Several considerations are essential for the proper application of science and research in police administration. One is constant appreciation for the multi-dimensional “bottom line” of policing.[6] A study may determine that one strategy is more effective than another at reducing crime, but police must also consider its effects on fear of crime, public trust, efficient use of resources, and equitable use of force and authority, not to mention key values such as legality, transparency, and accountability. Researchers have the luxury of focusing their studies on one isolated outcome, but law enforcement executives have to juggle multiple outcomes, all of which matter.

A mistake that police leaders should avoid is over-interpreting a study’s results. For example, a widely accepted conclusion from 1980s response time studies was that rapid response did not matter. More accurately, however, the studies found that an immediate response to cold crimes had little benefit, whereas quick reaction to crimes in progress was actually quite productive.[7]

Two other factors that police should weigh when considering the implications of research are context and purpose. Several studies have found foot patrol to be effective,[8] but its applicability for the Wyoming Highway Patrol or even the typical suburban department might be limited. Hot spots patrol is regarded as an evidence-based crime reduction practice,[9] but if an agency is trying to reduce identity theft or acquaintance rape, some other approach is probably needed.

Striking a Balance

Not surprisingly, law enforcement needs to follow the middle way. Building and testing a scientific knowledge base for policing is a high priority that will pay huge dividends in increased effectiveness and better public service. At the same time, all concerned need to recognize that police policies and practices are inevitably influenced by law, values, politics, and public opinion. One of the responsibilities of police leaders is drawing on wisdom and experience to make their agencies as rational and scientific as possible, given the multitude of challenges and considerations that inevitably constrain real world decision-making.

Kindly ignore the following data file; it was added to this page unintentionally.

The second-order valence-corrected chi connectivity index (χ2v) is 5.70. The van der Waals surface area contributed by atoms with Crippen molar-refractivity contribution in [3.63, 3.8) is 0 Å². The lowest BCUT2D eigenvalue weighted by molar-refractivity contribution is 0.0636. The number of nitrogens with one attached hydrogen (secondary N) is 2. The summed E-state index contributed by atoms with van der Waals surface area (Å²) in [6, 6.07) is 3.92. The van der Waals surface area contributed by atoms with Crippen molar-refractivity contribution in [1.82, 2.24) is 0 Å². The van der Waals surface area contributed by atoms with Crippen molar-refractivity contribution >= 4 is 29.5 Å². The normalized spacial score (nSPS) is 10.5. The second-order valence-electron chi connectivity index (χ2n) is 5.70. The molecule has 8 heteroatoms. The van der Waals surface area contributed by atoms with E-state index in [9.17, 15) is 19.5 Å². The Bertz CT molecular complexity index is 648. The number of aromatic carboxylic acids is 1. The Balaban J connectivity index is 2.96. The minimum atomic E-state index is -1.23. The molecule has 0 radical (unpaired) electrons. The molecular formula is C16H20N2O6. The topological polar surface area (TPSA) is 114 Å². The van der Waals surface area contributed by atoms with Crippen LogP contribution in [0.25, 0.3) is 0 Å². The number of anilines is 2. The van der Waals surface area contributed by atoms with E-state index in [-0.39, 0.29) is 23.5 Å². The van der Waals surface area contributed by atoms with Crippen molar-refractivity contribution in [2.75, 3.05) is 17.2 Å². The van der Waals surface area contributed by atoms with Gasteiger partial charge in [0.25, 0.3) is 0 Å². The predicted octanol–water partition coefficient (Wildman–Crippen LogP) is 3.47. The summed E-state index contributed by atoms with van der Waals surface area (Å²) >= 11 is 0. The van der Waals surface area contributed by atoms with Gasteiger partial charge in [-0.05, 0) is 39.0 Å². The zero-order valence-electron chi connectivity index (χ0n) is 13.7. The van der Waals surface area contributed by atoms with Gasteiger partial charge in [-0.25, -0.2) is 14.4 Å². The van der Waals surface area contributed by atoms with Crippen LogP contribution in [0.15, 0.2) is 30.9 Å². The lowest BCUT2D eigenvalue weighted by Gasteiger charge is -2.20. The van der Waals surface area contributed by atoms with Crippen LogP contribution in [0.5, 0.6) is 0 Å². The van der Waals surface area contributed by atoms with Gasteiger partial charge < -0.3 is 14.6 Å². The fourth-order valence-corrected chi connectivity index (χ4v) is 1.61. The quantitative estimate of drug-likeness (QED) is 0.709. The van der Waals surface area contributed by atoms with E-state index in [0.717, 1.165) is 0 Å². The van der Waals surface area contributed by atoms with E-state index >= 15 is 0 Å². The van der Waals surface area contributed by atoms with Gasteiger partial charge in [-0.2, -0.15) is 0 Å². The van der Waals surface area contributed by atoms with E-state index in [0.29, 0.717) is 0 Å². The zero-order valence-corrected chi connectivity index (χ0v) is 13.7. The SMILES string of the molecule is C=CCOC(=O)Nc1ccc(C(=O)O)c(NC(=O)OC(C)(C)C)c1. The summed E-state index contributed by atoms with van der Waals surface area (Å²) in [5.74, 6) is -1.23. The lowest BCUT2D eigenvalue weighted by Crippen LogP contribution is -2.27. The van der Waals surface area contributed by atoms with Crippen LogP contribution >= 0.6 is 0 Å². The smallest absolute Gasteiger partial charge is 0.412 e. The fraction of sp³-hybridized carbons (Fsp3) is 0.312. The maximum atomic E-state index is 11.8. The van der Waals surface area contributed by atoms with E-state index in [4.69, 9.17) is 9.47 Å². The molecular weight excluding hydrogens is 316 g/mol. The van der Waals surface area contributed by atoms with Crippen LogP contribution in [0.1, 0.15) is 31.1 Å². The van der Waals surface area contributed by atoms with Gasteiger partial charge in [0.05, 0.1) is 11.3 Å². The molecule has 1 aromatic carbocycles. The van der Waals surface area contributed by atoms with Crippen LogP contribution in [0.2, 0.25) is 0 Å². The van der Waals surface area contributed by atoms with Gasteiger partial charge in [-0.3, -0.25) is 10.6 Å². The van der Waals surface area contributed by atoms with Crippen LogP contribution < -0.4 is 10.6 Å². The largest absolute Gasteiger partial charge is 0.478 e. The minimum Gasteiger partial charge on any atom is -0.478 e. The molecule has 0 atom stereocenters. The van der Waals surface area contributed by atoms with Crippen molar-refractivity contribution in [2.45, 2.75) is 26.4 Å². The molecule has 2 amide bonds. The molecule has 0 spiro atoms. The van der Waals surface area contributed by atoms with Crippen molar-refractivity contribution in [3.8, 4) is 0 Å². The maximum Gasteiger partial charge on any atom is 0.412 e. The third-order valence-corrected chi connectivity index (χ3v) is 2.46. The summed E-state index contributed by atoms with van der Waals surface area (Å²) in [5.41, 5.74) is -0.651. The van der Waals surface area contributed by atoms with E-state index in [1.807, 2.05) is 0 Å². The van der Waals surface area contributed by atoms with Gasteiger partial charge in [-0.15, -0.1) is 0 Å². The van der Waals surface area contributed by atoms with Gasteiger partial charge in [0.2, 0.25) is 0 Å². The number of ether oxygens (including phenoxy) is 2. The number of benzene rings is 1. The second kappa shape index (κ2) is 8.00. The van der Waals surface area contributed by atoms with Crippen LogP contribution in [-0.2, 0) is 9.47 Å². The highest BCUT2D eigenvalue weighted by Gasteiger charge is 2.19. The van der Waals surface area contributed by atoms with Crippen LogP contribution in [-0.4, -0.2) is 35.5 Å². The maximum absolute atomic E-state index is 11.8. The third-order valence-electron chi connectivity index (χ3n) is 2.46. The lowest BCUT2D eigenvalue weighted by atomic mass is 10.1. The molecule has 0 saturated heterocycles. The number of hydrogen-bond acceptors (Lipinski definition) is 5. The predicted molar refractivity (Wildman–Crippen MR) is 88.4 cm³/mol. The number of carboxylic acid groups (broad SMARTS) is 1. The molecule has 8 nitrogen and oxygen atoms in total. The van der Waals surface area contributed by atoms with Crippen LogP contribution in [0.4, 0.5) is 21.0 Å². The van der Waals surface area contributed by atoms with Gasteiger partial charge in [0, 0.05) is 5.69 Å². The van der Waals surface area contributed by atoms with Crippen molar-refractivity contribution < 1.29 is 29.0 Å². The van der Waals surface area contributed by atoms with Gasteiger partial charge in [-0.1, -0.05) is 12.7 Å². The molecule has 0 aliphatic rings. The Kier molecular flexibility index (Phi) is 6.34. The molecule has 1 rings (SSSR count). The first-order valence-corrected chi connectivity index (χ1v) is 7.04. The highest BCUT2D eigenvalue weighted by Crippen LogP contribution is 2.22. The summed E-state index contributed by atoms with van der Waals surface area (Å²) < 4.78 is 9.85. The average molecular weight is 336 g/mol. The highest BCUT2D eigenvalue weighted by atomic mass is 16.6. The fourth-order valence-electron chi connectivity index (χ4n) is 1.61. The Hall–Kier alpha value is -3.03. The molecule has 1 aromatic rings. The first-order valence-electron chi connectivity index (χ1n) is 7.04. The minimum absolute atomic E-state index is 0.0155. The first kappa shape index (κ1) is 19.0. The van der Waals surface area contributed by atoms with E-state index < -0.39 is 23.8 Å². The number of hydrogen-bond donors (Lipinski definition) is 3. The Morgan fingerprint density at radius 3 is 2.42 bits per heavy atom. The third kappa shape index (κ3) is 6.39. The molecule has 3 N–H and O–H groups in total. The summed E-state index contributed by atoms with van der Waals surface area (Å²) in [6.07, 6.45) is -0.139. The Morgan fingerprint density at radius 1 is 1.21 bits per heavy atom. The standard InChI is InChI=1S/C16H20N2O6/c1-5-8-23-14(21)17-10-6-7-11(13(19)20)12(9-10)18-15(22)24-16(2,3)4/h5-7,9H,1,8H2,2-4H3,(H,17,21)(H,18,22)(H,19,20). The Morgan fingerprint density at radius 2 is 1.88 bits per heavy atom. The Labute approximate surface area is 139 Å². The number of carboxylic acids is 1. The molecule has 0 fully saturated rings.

Action Items

  • Stay abreast of CrimeSolutions,[10] the Campbell Collaboration,[11] the What Works Centre for Crime Reduction,[12] and other sources of evidence-based police practices.
  • Carefully assess relevant studies to determine their applicability to your jurisdiction.
  • Beware of confirmation bias, which is the tendency to value studies that confirm what you already believe and reject studies that challenge your beliefs.
  • When necessary, conduct studies in your own agency to answer key questions about what works best in your context.[13]
  • Don’t be afraid of tinkering and trial and error. Measuring performance, trying something a little different, and then measuring again is the path to continuous improvement. Most programs and practices don’t work perfectly right away, and even if they do, they will likely need tweaking over time as conditions change.[14]
  • Always remember the multi-dimensional bottom line of policing – a practice that achieves one outcome but has negative effects on others is a practice ripe for improvement.

About the Authors

Gary Cordner is a former police officer, police chief, professor, and CALEA commissioner. He is also past editor of the American Journal of Police and Police Quarterly. Along with Geoff Alpert, he is a Chief Research Advisor for the LEADS Agencies program.

Geoff Alpert is a professor of criminology at the University of South Carolina. As Chief Research Advisors, he and Gary Cordner help administer the LEADS Agencies program.

Date Published: October 18, 2018